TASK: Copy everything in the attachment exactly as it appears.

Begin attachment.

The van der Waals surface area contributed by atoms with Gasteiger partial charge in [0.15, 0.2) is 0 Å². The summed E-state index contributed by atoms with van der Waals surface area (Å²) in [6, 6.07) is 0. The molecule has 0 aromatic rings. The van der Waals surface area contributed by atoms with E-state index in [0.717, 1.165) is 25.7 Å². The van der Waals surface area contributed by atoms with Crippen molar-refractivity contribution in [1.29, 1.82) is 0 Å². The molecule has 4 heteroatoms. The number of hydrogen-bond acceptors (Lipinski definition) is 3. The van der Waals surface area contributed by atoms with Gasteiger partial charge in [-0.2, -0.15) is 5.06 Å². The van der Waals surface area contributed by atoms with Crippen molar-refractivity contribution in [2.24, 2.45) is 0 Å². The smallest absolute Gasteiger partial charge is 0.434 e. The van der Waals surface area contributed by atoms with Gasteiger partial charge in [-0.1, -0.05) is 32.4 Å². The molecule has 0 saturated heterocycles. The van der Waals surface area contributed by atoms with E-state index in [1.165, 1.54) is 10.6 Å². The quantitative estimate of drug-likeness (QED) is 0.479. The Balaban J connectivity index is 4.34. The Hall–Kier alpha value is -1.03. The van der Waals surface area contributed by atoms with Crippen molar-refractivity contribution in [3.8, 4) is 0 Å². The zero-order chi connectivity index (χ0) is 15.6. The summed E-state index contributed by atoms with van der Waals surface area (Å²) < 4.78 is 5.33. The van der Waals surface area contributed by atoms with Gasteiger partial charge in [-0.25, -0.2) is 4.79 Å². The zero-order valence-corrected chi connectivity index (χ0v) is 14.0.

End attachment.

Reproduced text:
The van der Waals surface area contributed by atoms with Gasteiger partial charge in [0.15, 0.2) is 0 Å². The summed E-state index contributed by atoms with van der Waals surface area (Å²) in [6, 6.07) is 0. The molecule has 0 aromatic rings. The van der Waals surface area contributed by atoms with E-state index in [0.717, 1.165) is 25.7 Å². The van der Waals surface area contributed by atoms with Crippen molar-refractivity contribution in [1.29, 1.82) is 0 Å². The molecule has 4 heteroatoms. The number of hydrogen-bond acceptors (Lipinski definition) is 3. The van der Waals surface area contributed by atoms with Gasteiger partial charge in [-0.2, -0.15) is 5.06 Å². The van der Waals surface area contributed by atoms with Crippen molar-refractivity contribution in [2.24, 2.45) is 0 Å². The smallest absolute Gasteiger partial charge is 0.434 e. The van der Waals surface area contributed by atoms with Gasteiger partial charge in [-0.1, -0.05) is 32.4 Å². The molecule has 0 saturated heterocycles. The van der Waals surface area contributed by atoms with E-state index in [1.165, 1.54) is 10.6 Å². The quantitative estimate of drug-likeness (QED) is 0.479. The Balaban J connectivity index is 4.34. The Hall–Kier alpha value is -1.03. The van der Waals surface area contributed by atoms with Crippen molar-refractivity contribution in [3.8, 4) is 0 Å². The zero-order chi connectivity index (χ0) is 15.6. The summed E-state index contributed by atoms with van der Waals surface area (Å²) < 4.78 is 5.33. The van der Waals surface area contributed by atoms with Gasteiger partial charge in [-0.25, -0.2) is 4.79 Å². The zero-order valence-corrected chi connectivity index (χ0v) is 14.0.